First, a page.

woensdag 17 januari 2018

Simple Life. M-Jo

What am I looking at?, I wondered to myself when I looked at the cover of Simple Life for the first time. Charles Bronson as a young man in a rare colour photograph, while he was practising for a just as rare role as a Viking/Mongol drummer? Something like that.

My thoughts on the cover all disappeared like clouds from the sky after the rain when the sun breaks through announcing a warm summer day once I started to listen to the EP M-JO sent me. A nice piece of indie rock with fuzzy distorted guitars with a clean drum mixed in the middle. Layers of guitars fly in and out over and under the basis of bass and drum.

The fuzz gives the music a hint of psychedelia, the basis is a strong sense of rock with indie rock in the details. From the 60s to the 10s. Six decades of rock can be found on Simple Life. The EP does not let itself get caught in a small corner. It branches out in sound and approach, making it much more divers than I would have thought on the basis of the first two songs. For me it is the right approach. I got caught by the more up tempo rocksongs and hooked by the ballads on psych later on. In the last song the circle is completed with fuzzed guitars.

M-JO is Mark de Jonge from Amsterdam on guitar and vocals. He's assisted by Marcus Bruystens (Claw Boys Claw) on drums, Annelies Jonkers (Jonkers & Merlot) vocals, keyboards and tambourine and Auck Boersma (previously of Melanocaster, Seewolf) on bass.

The EP opens with the title song. An enormously poppy opening on keyboards giving 'Simple Life' an 80s feel, that is taken away by the spacy guitars. The singing has a 60s feel to it, like the greatest underground bands from this country. The Outsiders, that sort of thing. So far from virtuoso but in your face and direct. The effect is catchy to say the least. This feeling is heightened by the second song, 'Your Call'. The pop is thrown overboard for a rock approach with loads of guitars all over the place. If I get to pick a favourite of Simple Life this would be it. I love the sound of the bass, of the guitars and the melody is elementary, yet effective. The Kinks of old with distorted guitars.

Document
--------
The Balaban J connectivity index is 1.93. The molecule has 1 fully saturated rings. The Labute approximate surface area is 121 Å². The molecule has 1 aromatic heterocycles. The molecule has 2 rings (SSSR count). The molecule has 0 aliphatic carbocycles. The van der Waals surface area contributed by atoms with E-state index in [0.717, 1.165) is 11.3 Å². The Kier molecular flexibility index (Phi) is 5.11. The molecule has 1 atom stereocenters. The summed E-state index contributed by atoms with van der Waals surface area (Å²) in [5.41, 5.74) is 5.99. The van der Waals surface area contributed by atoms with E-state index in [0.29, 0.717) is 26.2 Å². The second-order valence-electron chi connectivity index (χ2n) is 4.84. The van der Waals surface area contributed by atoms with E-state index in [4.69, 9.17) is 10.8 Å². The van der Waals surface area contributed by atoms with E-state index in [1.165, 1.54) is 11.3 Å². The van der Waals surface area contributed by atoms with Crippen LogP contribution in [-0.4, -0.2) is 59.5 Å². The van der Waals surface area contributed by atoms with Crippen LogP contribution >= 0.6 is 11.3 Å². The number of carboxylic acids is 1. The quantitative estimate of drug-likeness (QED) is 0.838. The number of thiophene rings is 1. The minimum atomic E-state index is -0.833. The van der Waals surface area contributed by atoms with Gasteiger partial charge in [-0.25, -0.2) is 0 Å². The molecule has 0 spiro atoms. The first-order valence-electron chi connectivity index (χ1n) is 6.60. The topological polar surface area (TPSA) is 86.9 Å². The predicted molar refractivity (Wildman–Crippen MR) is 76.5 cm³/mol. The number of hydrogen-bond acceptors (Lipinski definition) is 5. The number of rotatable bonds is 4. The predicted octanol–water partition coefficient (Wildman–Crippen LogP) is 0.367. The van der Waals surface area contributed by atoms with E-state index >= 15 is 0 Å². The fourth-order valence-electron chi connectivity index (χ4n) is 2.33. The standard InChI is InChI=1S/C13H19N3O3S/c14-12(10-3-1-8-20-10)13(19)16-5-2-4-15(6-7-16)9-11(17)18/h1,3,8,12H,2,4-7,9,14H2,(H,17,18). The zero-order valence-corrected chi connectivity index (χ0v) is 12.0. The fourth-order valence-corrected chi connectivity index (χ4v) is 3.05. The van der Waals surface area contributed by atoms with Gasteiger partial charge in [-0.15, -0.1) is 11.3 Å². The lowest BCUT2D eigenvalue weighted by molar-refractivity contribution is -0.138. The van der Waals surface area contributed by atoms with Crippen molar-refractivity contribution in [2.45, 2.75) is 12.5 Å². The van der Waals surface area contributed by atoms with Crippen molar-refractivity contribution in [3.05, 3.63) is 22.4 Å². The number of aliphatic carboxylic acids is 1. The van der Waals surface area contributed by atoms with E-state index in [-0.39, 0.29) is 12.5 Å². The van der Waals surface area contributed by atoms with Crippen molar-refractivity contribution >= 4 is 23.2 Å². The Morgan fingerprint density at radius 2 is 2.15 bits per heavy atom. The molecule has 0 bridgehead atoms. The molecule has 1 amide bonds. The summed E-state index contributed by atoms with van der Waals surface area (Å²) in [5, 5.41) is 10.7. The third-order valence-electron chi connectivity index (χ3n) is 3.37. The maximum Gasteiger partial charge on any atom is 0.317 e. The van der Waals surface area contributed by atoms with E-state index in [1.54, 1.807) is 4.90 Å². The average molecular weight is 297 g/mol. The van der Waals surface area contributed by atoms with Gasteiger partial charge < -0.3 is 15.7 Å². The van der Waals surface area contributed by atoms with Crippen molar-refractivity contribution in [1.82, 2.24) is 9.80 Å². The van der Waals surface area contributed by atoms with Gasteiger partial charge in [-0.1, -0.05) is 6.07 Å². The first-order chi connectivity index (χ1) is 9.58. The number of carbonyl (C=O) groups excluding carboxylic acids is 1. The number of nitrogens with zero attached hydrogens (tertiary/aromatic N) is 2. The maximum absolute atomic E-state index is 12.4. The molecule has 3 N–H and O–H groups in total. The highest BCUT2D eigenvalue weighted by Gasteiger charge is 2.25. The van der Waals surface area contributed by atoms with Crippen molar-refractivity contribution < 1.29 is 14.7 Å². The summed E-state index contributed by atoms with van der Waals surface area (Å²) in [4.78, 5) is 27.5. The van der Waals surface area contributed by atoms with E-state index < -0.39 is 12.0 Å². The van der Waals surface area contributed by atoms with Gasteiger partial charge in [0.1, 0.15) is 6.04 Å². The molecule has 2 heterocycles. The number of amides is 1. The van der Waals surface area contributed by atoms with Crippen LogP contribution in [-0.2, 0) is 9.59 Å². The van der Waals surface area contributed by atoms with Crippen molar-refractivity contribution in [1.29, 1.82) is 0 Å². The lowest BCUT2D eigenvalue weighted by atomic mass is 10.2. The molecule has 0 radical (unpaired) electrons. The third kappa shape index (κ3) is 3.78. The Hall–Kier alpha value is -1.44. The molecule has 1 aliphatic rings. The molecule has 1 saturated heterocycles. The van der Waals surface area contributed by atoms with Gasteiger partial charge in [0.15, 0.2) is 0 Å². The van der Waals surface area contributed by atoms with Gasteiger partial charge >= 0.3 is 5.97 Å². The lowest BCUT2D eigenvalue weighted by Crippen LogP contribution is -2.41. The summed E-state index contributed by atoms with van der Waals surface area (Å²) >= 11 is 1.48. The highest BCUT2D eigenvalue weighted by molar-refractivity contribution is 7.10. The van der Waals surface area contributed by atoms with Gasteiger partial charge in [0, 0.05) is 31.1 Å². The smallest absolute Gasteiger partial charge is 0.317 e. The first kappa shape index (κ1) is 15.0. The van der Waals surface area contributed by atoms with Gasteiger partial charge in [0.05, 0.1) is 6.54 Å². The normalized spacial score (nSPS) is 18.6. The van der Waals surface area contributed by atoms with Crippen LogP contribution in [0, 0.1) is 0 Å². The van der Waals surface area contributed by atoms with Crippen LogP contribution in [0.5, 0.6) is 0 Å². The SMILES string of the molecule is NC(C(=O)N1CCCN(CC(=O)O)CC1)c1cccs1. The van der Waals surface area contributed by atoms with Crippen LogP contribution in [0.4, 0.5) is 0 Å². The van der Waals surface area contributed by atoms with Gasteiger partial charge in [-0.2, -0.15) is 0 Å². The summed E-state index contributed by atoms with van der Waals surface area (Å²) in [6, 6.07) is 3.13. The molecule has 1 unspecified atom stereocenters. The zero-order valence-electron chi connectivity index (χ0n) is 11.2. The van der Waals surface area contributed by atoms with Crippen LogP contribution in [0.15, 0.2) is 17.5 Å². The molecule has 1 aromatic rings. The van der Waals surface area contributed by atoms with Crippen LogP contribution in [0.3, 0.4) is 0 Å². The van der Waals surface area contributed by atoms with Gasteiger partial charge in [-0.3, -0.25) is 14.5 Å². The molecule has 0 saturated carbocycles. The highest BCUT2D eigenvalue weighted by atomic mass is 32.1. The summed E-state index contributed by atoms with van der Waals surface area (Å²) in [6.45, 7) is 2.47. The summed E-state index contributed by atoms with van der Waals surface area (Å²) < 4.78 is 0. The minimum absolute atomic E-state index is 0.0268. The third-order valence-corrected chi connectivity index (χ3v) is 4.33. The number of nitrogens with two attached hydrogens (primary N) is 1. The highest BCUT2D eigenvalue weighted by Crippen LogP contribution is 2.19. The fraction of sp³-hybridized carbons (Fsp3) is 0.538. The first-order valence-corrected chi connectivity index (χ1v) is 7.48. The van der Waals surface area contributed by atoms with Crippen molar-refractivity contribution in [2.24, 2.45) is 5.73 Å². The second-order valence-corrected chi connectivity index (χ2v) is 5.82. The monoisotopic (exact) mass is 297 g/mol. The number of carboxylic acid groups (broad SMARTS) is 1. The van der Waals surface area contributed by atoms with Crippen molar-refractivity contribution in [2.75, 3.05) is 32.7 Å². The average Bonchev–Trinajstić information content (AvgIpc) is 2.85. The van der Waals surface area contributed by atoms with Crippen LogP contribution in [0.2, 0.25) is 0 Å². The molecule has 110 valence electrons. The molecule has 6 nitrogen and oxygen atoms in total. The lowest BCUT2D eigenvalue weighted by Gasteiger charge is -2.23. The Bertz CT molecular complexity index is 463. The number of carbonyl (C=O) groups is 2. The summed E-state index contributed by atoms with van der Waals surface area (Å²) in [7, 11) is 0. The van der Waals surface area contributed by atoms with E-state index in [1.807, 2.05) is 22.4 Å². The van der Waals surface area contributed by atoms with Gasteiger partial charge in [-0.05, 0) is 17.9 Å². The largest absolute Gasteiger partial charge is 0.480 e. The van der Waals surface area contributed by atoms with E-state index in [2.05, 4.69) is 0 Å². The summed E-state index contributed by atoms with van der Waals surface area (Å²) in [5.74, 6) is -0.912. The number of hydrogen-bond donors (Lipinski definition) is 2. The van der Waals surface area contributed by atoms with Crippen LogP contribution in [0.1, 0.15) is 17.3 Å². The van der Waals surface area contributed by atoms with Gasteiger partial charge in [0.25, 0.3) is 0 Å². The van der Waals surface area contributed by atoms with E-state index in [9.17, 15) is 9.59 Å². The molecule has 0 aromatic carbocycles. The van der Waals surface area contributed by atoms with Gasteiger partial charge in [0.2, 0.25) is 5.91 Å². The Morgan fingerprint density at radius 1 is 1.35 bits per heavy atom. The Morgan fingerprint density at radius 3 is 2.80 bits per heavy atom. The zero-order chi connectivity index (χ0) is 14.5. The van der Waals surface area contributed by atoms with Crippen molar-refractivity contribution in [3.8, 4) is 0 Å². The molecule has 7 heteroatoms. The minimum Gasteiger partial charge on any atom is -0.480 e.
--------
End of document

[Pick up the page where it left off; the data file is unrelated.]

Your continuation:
That band returns to mind when I'm listening to 'The Weekend'. Being a fan for life, it isn't hard to come up with these comparisons, yet they are correct. The influence is 100% in the melody and way of singing. That other influences come in when the solo arrives is just nice.

'Let Her Go' is an acoustic guitar strummer. For a while I'm kept under the impression that it will remain that way, until the band kicks in, with a keyboard in the lead role. Something resembling a mellotron or a real one. The sound is just great. Mark de Jonge's voice reaches for its breaking point, not afraid to sound vulnerable and show another side of the vocalist.

The EP closes with the more comically sounding 'We're Just Looking For A Bar'. Like an outtake from any famous 60s band it rocks out. The members of M-JO are having fun together and sharing some of it with us. It rocks and isn't half bad.

Summing up, Simple Life is a nice introduction to the music of M-JO. Although certainly no barns were stormed, Simple Life contains a nice collection of rock songs that have a feel for the right melodies and can be tough as well as modest and tender. Another nice band to follow.


You can listen to Simple Life and buy it when you like it here:


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